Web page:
News | Radiation Therapy | October 02, 2015

ASTRO Praises Congress for Resistance to Proposed Medicare Radiation Oncology Payment Cuts

One in three Congressional members sign bipartisan letters to CMS expressing concern

ASTRO praises Congress, 2016 Medicare Physician Fee Schedule, MPFS, payment cuts, radiation oncology

October 2, 2015 — The American Society for Radiation Oncology (ASTRO) applauded the members of Congress who signed letters expressing concerns about the recent and newly proposed Medicare cuts to radiation oncology. The 2016 Medicare Physician Fee Schedule (MPFS), issued by the Centers for Medicare and Medicaid Services (CMS) July 8, proposed new cuts to community-based radiation oncology providers that, if finalized, will amount to payment reductions totaling roughly 20 percent to cancer care over the last 6 years. 

In response to the proposal, letters organized by U.S. Senators Richard Burr (R-N.C.) and Debbie Stabenow (D-Mich.) and Reps. Devin Nunes (R-Calif.) and Paul Tonko (D-N.Y.) were sent to CMS Administrator Andy Slavitt on Sept. 30, 2015. The bipartisan letters signed by 167 House and 40 Senate members objected to Medicare’s proposal to cut radiation oncology payments to community-based cancer centers by approximately 5-7 percent for 2016—potentially higher based on a practice’s particular patient mix.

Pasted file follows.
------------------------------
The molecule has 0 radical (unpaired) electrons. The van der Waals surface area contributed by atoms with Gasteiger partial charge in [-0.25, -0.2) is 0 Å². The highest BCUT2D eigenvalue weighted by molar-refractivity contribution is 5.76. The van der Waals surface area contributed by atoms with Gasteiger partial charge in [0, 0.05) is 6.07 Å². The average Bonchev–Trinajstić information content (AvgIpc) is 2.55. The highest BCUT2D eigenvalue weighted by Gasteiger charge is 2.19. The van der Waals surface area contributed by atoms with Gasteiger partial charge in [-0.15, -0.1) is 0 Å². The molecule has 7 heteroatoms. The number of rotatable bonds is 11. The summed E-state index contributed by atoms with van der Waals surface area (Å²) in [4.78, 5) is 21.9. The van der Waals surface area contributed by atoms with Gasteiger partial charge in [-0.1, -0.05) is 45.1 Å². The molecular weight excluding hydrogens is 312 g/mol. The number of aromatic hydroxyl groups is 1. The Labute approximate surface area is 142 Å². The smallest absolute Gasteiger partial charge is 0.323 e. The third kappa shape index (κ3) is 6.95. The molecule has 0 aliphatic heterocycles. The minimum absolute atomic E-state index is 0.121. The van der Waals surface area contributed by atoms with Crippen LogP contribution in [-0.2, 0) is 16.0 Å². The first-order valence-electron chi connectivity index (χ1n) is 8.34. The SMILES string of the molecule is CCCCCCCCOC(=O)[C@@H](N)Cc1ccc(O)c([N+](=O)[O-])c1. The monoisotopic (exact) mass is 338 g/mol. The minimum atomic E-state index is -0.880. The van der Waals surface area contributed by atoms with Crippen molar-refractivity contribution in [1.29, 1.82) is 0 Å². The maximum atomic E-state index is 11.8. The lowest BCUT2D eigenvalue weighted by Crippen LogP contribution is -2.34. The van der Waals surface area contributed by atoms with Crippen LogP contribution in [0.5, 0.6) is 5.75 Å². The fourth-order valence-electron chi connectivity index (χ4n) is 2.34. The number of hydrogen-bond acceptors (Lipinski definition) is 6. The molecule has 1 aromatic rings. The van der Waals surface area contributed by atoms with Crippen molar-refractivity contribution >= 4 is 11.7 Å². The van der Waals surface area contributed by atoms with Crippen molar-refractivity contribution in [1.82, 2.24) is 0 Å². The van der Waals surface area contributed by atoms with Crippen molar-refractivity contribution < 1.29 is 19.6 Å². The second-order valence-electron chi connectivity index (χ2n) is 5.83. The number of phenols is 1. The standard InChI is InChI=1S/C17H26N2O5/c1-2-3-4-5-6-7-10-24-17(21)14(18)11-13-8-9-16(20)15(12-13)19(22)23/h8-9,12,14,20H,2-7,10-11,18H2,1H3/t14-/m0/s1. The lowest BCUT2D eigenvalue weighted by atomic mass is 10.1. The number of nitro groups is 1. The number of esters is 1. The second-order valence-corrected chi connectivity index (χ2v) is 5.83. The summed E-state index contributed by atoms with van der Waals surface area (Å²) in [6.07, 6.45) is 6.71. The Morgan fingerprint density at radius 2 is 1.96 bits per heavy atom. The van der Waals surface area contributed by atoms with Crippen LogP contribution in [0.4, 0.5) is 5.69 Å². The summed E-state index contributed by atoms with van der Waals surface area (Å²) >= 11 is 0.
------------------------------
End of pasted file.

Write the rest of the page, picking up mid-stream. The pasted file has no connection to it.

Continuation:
A significant portion of the cuts were due to changes in how CMS accounts for the costs of the use of linear accelerators and associated imaging equipment, both of which are vital to the delivery of safe and effective radiation therapy. Data from ASTRO’s July survey of the almost 1,400 community-based radiation therapy centers in the United States indicates that with cuts of five to 10 percent, nearly 30 percent of practices may have to close their doors, particularly those operating in rural communities.

“By delivering top-notch care close to home, community cancer clinics are an essential part of our healthcare system. We must ensure that these facilities have the tools they need to thrive so that families dealing with a cancer diagnosis don’t lose access to this proven model of care delivery. By asking CMS to reevaluate these flawed cuts that could harm patients with a diagnosis of breast or prostate cancer, we can ensure that community cancer clinics will be open for those in need,” said Rep. Tonko. In their letter, Senators Burr and Stabenow state that they “recognize the valuable role community-based radiation therapy plays in meeting patients’ oncology needs,” and that they are “concerned that the proposed cuts could further jeopardize patient access to this treatment option.”

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